Outstanding School Administrators: Their Keys to Success

By Frederick C. Wendel; Fred A. Hoke et al. | Go to book overview

goal. The demands of the 21st century focus continuous attention upon innovation and quality.

Respondents identified numerous attributes and characteristics that contributed to their success: being able to work well with others, having positive attitudes, setting high expectations for themselves and for others, being tenacious about meeting the needs of students, and having honesty and integrity. Also, as successful administrators they are committed to their profession; they are willing to work hard, take risks, and ready to accept the opportunity to serve as role models. Successful administrators act ethically and show respect for ideas, diversity, and others. They view success as a goal, a process, something to strive for along the way.

Perhaps you would have organized responses differently. For example, the subheading "Community" could have subsumed comments related to diversity, family, respect for others and expressly for students, the need for support from parents, and the contributions of teachers and other staff members. Respondents to Project Success wrote frequently about their learning communities; consequently, you may wish to search through administrators' comments for other themes. As you search for success in your profession, you will find it in the doing of your work--not at the end of your day or week but during the time you are striving to meet your ideals.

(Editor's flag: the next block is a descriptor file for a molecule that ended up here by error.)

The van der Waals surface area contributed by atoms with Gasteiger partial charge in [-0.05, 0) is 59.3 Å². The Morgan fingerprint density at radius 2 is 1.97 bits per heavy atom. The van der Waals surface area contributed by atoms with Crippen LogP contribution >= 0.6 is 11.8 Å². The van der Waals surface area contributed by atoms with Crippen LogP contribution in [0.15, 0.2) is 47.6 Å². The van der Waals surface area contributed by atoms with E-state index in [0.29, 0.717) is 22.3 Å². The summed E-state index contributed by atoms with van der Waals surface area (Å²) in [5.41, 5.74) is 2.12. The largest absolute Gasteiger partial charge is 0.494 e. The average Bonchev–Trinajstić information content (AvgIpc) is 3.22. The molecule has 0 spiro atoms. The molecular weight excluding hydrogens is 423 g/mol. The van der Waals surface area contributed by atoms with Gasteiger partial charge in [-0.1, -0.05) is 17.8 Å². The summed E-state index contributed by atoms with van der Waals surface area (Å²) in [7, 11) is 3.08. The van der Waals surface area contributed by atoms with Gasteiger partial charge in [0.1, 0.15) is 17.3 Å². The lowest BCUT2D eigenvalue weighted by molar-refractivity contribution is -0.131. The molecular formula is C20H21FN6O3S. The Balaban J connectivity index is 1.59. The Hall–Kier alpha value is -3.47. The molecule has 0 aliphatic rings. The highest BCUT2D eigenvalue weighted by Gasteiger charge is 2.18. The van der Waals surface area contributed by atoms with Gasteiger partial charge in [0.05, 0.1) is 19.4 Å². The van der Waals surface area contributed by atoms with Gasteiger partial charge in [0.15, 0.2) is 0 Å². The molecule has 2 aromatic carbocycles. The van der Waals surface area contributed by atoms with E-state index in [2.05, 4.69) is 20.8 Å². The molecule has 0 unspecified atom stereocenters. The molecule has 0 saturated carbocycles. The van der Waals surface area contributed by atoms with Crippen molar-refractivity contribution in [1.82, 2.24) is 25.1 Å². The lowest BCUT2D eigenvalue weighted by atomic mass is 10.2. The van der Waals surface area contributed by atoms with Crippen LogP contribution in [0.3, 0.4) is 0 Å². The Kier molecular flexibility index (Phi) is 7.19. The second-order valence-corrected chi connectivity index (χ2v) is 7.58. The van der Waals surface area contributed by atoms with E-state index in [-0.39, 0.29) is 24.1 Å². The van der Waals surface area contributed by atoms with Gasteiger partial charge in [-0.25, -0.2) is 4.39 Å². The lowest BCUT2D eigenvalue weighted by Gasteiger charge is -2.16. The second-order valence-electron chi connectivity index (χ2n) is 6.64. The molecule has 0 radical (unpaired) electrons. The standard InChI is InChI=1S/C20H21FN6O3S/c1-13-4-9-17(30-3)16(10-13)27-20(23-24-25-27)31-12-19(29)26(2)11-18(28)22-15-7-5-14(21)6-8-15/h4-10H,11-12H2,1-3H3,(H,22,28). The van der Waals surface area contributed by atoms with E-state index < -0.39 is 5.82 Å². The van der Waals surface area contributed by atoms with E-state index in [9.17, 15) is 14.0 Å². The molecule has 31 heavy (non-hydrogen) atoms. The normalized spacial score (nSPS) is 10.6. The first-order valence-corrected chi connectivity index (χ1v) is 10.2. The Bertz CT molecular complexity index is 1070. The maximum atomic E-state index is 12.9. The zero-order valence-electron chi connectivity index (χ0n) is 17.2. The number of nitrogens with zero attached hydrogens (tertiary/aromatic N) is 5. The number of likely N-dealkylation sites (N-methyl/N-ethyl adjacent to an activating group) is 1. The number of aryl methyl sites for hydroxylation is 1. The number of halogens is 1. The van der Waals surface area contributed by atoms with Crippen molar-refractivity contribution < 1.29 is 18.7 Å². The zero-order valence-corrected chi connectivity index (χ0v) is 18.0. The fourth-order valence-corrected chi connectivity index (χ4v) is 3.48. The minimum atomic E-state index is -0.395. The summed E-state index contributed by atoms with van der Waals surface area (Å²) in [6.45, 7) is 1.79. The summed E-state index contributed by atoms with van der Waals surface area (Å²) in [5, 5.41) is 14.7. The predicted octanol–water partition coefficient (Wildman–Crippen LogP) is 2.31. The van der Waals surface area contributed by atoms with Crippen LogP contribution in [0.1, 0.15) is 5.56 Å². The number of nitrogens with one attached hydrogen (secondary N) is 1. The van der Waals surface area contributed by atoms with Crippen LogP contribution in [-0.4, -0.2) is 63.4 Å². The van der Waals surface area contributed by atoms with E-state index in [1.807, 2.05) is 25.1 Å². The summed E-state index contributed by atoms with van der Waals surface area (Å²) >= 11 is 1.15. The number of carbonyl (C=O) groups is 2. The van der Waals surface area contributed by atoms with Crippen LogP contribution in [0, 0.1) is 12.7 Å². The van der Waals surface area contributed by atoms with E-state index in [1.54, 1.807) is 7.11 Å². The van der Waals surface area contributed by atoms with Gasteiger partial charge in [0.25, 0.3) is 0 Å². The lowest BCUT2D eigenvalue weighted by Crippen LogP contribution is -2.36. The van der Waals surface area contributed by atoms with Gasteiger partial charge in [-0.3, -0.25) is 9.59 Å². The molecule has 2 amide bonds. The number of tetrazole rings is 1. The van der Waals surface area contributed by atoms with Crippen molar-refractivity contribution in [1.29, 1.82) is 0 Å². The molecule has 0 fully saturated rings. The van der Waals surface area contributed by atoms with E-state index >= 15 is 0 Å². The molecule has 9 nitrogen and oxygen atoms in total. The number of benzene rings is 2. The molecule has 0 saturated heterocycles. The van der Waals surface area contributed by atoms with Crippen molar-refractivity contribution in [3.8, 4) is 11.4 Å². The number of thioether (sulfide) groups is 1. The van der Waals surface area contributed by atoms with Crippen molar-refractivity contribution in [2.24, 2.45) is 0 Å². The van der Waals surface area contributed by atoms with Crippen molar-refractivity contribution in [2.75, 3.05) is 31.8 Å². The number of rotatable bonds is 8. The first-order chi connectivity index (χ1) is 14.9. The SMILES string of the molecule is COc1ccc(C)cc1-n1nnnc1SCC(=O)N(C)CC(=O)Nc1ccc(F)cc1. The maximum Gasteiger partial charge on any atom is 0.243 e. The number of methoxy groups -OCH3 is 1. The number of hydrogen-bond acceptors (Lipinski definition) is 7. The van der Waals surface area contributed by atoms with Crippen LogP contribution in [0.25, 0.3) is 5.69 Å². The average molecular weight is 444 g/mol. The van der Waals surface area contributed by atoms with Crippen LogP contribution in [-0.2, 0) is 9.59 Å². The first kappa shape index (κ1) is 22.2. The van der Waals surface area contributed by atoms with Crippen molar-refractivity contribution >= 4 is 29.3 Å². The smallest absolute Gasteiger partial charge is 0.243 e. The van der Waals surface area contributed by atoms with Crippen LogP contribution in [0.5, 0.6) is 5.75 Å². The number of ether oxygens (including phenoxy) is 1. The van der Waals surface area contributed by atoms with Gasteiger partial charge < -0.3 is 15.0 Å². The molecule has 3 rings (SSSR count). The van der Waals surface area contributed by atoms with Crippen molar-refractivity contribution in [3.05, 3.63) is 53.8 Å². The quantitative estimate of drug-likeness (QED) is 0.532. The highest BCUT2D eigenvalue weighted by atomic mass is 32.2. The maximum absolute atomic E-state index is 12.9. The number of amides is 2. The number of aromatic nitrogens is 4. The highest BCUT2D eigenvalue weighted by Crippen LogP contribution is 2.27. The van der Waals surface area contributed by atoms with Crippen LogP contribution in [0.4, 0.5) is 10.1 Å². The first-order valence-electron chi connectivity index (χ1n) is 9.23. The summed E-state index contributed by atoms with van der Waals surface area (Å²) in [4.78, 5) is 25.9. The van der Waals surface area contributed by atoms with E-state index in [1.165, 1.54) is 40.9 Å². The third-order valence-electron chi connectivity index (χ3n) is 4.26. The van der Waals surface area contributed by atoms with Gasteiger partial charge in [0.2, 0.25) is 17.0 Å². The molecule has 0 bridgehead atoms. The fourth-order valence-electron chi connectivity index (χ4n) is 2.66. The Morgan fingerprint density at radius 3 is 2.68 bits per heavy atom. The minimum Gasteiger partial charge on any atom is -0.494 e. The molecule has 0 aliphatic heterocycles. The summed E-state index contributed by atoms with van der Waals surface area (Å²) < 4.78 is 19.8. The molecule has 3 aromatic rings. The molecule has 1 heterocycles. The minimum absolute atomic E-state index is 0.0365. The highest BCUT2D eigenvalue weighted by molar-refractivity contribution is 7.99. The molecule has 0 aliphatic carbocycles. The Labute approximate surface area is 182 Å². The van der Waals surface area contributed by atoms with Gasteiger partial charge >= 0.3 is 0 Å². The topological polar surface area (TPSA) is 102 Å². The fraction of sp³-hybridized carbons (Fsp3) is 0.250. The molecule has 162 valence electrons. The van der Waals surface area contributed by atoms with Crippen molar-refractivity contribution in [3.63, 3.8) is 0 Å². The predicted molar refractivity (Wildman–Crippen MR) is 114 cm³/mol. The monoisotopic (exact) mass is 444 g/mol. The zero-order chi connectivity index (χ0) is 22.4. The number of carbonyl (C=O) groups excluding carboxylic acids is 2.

Each expectation you utter, each value you affirm, each attribute you model, and each action you take will advance you along the way to success. What you are and what you believe are evident in what you think, say, and do.


REFERENCES

Gardner J. W. ( 1961). Excellence, Can we be equal and excellent too? New York: Harper.

Herrnstein R. J., Murray, C. A. ( 1994). The bell curve: Intelligence and class structure in American life. New York: Free Press.

Smith B. ( 1994). "The Westside example: Facilitating high commitment". In J. M. Jenkins, K. S. Louis, H. J. Walberg, & J. W. Keefe (Eds.), World class schools: An evolving concept (pp. 41-48). Reston, VA: National Association of Secondary School Principals.

"Why IQ isn't destiny". ( October 24, 1994). U.S. News & World Report, 117( 16), 73, 75-76, 78, 80.

Wraga W. G. ( 1994). "Performance assessment: A golden opportunity to improve the future". NASSP Bulletin, 78( 563), 71-79.

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